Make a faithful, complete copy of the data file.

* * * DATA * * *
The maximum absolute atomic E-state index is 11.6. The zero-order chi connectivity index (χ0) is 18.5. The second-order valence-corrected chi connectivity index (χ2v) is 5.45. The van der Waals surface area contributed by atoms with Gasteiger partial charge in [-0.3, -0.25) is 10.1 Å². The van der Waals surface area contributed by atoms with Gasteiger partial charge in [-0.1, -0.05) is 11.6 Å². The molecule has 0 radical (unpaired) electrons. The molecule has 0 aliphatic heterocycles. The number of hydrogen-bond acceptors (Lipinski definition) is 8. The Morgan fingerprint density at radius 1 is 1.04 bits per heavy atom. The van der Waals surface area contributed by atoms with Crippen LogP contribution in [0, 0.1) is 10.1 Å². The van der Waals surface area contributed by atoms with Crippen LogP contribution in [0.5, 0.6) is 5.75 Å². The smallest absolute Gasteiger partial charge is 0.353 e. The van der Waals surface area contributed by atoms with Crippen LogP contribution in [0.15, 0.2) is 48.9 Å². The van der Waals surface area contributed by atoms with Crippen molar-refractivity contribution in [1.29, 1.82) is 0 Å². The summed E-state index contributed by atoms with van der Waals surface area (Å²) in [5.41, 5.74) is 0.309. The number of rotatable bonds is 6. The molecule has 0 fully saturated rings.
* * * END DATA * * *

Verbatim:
The maximum absolute atomic E-state index is 11.6. The zero-order chi connectivity index (χ0) is 18.5. The second-order valence-corrected chi connectivity index (χ2v) is 5.45. The van der Waals surface area contributed by atoms with Gasteiger partial charge in [-0.3, -0.25) is 10.1 Å². The van der Waals surface area contributed by atoms with Gasteiger partial charge in [-0.1, -0.05) is 11.6 Å². The molecule has 0 radical (unpaired) electrons. The molecule has 0 aliphatic heterocycles. The number of hydrogen-bond acceptors (Lipinski definition) is 8. The Morgan fingerprint density at radius 1 is 1.04 bits per heavy atom. The van der Waals surface area contributed by atoms with Crippen LogP contribution in [0, 0.1) is 10.1 Å². The van der Waals surface area contributed by atoms with Crippen LogP contribution in [0.5, 0.6) is 5.75 Å². The smallest absolute Gasteiger partial charge is 0.353 e. The van der Waals surface area contributed by atoms with Crippen LogP contribution in [0.15, 0.2) is 48.9 Å². The van der Waals surface area contributed by atoms with Crippen molar-refractivity contribution in [1.29, 1.82) is 0 Å². The summed E-state index contributed by atoms with van der Waals surface area (Å²) in [5.41, 5.74) is 0.309. The number of rotatable bonds is 6. The molecule has 0 fully saturated rings.